The Free lance. (State College, Pa.) 1887-1904, December 01, 1890, Image 11

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    Dry evening’s fallen tears
Quick aB night disappears,
Vor soon I’ll tread
The grassy bed
Where meadow larks delight my ears.
Awake this early blrdj
’Tls Morning gives the word.
No sorrows with me rise,
Fresh beauty greets my eyes ;
Since darkness flod
I have no dread,
Of hidden dangers breeding sighs.
Ye oreatures of the earth
Bring gladness, song and mirth.
Now clearor grows the sky,
Yon hills are drawing nigh;
The blazing sun
Has now begun
To seek his midday throne on high.
Aspiring hope is mine
Whose sun oan ever shine.
In the October number of the Free Lance
there appeared an article by C. D. S. on the New
York Central strike, which requires an answer,
or rather a statement from a different point of
view, of the questions involved in that controver
sy. The article in question is mainly the assertion
of opinions without attempt to verify or enforce
them by argument; and, while I should prefer a
different course, I must here content myself with
what will be more a statement of my own views
than a formal argument, partly because my main
object will be accomplished if by presentation of
the other side the reader may be encouraged to
investigate and form an opinion for himself, and
partly because I am now unable to find many of
the reports and records of the strife and investiga
tion, from a hasty perusal of which my opinions
were formed at the time.
With C. D. S. I can have no quarrel regarding
the futility of strikes in general to accomplish any
real and lasting good to the men engaged in them,
and much less to laborers as a class. But beyond
this and the fact that the strike was finally unsuc
cessful I can find no shadow 'of “proof that “a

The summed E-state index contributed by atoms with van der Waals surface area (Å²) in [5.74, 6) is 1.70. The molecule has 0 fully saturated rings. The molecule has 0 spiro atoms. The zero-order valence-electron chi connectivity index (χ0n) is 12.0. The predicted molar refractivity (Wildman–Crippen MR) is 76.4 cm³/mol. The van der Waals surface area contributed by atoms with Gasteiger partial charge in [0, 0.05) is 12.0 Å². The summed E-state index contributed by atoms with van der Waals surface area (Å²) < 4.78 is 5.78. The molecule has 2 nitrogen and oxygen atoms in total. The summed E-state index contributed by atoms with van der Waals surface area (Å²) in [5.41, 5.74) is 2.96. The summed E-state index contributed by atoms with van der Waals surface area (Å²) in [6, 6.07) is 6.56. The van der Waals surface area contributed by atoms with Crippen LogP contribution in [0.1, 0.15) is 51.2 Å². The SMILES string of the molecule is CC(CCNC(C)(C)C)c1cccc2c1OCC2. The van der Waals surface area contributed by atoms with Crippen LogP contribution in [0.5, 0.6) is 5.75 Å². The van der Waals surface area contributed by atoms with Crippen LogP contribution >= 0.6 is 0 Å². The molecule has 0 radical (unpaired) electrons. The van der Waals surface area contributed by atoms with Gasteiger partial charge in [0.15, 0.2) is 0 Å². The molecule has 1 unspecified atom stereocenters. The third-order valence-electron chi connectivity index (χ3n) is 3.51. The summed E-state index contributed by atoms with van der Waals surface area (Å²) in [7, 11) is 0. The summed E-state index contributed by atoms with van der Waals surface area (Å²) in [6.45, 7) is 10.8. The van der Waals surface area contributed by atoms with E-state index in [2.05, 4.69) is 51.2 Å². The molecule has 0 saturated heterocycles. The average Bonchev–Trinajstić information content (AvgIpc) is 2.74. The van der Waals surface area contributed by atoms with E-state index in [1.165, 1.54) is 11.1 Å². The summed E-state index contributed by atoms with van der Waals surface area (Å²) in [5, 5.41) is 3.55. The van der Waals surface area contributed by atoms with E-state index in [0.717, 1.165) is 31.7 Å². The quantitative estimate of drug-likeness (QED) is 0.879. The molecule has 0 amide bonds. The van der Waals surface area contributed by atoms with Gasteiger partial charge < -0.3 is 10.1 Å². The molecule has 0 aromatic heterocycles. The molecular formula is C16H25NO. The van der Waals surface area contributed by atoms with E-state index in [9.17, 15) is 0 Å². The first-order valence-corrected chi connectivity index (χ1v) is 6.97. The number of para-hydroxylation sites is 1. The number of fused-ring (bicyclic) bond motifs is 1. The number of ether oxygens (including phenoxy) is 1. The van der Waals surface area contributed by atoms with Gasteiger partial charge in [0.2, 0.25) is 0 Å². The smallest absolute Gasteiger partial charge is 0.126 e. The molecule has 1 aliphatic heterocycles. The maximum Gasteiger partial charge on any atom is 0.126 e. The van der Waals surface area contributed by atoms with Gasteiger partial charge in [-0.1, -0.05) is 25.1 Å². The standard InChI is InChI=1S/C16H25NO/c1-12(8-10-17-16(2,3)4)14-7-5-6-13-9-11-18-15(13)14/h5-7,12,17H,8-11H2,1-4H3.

strike of this nature hrtd been premeditated; 1 ’£tttid
that Mr. Powderly was only waiting for a more
efficient organization and a more promising pe
riod “to effect a complete tie-up of all rail-roads
possible.” On the contrary, I have reason to be
lieve, from the private testimony of personal
friends of Mr. Powderly, as well as from the utter
ances of that gentleman himself, that no one more
fully realizes how little real good (beyond the
awakening of public sentiment and thoughtful dis
cussion) may be accomplished by strikes, and that
no one would exert his influence more vigorously
to prevent every strike he could than the Grand
Master Workman of the Knights. But this very
fact makes him all the better qualified to lead, and
carry to the most successful issue possible any strike
once entered upon contrary to his advice and in
clinations. This it may be that leads superficial
observers like C. D. S. to assume, without any
other foundation, that Mr. Powderly’s opposition
to the ordering of certain strikes has been due to
a desire to lead a more extended strike of the
forces under his control.
Let us now turn to a very important question,
carefully avoided by C, D. S., viz: the reasons
alledged by the Knights for the strike, and.the at
titude towards it of Acting Third Vice President
Webb. The Knights claimed that members of
their order, including several who held prominent
positions among them and had been spokesmen
for their fellows in various conferences over griev
ances, had been summarily discharged without
explanation and apparently with no other cause
than that they were members of the K. of L. Mr.
Webb, it is true, denied this, but loftily refused to
offer any proof, and seemed to expect the public
to beleive his uncorroborated and unsupported
statements against those of a number of the dis
charged men and of Mr. Powderly, who had
thoroughly investigated the matter. Mr. Webb,
seeming to have concluded that his sudden prom
inence before the public (due entirely to his high
handed and insolent action in this controversy)
warranted him in adding “Knights of Labor”
and “State Officials” to old ComHiodore Vandet-